TWU gives Aldi the Coles treatment on rates

Union buckles in for long-term campaign of the sort seen by rival grocers

TWU gives Aldi the Coles treatment on rates
The TWU has the bit between its teeth regarding Aldi


Supermarket firm Aldi is continuing its Federal Court action against the Transport Workers Union (TWU) as the union pickets its premises.

The legal conflict saw a case management hearing today which led the TWU accusing Aldi of attacking free speech.

Aldi had last week sought to end picket action that had seen protests Fremantle in Western Australia and Regency Park in South Australia.

Aldi had been concerned a new picket would appear at Rooty Hill, west of Sydney and near Aldi’s Minchinbury distribution centre.

It also sought an injunction against publication of "certain communications relating to the dispute between the parties".

The company has rejected union claims regarding its supply chain practices but looks set for a long campaign of the sort Coles would be familiar with.

Court papers note the judge quoting hearsay evidence of a woman wearing the TWU livery at Regency Park saying words to this effect: "We will be running more of these events in the future if you do not agree to meet with us to discuss safe rates."

Road Safety Remuneration Tribunal

The judge contextualised the issue as relating to the demise of the Road Safety Remuneration Tribunal (RSRT), which had "generated a degree of industrial unhappiness about the position of independent contractors in the transport industry".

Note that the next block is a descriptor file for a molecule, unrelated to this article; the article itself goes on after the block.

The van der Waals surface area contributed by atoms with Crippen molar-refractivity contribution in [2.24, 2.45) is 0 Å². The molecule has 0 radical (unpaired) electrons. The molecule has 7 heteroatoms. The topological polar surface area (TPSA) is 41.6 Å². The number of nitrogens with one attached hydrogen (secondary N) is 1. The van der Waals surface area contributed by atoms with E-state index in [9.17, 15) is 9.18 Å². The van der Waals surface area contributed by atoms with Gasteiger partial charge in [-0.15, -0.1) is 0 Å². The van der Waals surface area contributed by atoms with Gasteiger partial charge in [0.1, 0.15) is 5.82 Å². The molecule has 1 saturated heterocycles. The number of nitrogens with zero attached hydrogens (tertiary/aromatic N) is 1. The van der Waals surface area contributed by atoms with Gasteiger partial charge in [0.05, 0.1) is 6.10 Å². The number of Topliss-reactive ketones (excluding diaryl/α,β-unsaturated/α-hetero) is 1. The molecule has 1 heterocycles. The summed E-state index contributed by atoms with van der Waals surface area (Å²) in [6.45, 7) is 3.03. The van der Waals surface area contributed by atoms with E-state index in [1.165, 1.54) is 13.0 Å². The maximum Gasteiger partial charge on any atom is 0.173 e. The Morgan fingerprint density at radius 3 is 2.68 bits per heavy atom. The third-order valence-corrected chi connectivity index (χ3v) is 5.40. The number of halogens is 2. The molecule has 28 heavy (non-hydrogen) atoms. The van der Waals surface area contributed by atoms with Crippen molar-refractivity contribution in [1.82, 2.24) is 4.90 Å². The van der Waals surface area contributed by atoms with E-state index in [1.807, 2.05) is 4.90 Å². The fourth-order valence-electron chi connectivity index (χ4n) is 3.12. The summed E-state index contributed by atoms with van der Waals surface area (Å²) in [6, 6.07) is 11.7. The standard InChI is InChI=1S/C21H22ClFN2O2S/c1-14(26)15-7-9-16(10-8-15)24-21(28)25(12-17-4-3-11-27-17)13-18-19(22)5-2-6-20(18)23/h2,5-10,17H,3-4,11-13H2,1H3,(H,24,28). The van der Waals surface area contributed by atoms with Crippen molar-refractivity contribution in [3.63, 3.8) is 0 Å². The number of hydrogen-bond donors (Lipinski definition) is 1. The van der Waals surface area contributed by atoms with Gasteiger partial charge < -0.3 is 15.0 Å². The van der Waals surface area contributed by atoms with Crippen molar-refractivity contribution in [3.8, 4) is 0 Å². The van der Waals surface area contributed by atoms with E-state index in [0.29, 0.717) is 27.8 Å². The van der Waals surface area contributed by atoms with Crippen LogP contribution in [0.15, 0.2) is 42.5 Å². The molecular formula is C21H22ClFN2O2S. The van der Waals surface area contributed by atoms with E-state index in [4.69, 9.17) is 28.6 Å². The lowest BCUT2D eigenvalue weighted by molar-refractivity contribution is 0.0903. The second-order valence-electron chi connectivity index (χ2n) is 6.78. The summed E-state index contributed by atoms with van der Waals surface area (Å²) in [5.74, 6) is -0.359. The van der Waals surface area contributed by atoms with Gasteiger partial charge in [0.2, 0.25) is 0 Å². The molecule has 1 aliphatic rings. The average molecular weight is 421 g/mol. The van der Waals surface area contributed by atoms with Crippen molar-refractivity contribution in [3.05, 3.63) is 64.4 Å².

Aldi had also wanted related TWU publications online and in hard copy stopped.

It argued the campaign was causing it brand damage in relation to the shopping public and reputation damage with potential employees.

In rejecting the publications call, the judge says that in part it relates to the "tort of injurious falsehood" which must involve "the presence of malice"

"Resort to the back history to this dispute reveals that the TWU is engaged in a particular campaign, trying to assert its particular view about how the transport sector ought to be regulated so far as independent contractors are concerned.

"It may be – and I make no conclusive comment about this – that it has conducted itself in a way which is upsetting to Aldi. It may be that it has used language which is strong. It may be that it has a lingering degree of resentment towards Aldi.

"But none of that detracts from the proposition that the views which the TWU are pursuing are bona fide views and I do not think I can conclude, in that circumstance, that there is any real prospect of making out the tort of injurious falsehood."

TWU national secretary Tony Sheldon accused the company of "trying to use bullying tactics to silence truck drivers and their supporters in highlighting the problems with safety in the Aldi supply chain".

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